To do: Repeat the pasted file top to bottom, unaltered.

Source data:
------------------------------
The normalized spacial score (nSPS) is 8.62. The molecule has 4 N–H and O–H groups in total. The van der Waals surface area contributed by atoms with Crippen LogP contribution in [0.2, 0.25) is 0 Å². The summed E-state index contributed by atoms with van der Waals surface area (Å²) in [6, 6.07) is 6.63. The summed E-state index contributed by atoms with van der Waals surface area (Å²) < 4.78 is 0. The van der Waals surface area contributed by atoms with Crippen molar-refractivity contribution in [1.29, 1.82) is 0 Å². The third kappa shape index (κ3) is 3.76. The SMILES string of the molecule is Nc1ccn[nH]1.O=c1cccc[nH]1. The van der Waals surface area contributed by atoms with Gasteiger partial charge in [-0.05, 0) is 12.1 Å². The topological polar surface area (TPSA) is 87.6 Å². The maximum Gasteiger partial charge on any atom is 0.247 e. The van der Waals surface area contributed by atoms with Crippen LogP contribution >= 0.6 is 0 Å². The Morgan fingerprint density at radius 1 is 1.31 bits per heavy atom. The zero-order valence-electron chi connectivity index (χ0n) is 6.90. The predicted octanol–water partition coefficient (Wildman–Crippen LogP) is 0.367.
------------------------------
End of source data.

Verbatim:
The normalized spacial score (nSPS) is 8.62. The molecule has 4 N–H and O–H groups in total. The van der Waals surface area contributed by atoms with Crippen LogP contribution in [0.2, 0.25) is 0 Å². The summed E-state index contributed by atoms with van der Waals surface area (Å²) in [6, 6.07) is 6.63. The summed E-state index contributed by atoms with van der Waals surface area (Å²) < 4.78 is 0. The van der Waals surface area contributed by atoms with Crippen molar-refractivity contribution in [1.29, 1.82) is 0 Å². The third kappa shape index (κ3) is 3.76. The SMILES string of the molecule is Nc1ccn[nH]1.O=c1cccc[nH]1. The van der Waals surface area contributed by atoms with Gasteiger partial charge in [-0.05, 0) is 12.1 Å². The topological polar surface area (TPSA) is 87.6 Å². The maximum Gasteiger partial charge on any atom is 0.247 e. The van der Waals surface area contributed by atoms with Crippen LogP contribution >= 0.6 is 0 Å². The Morgan fingerprint density at radius 1 is 1.31 bits per heavy atom. The zero-order valence-electron chi connectivity index (χ0n) is 6.90. The predicted octanol–water partition coefficient (Wildman–Crippen LogP) is 0.367.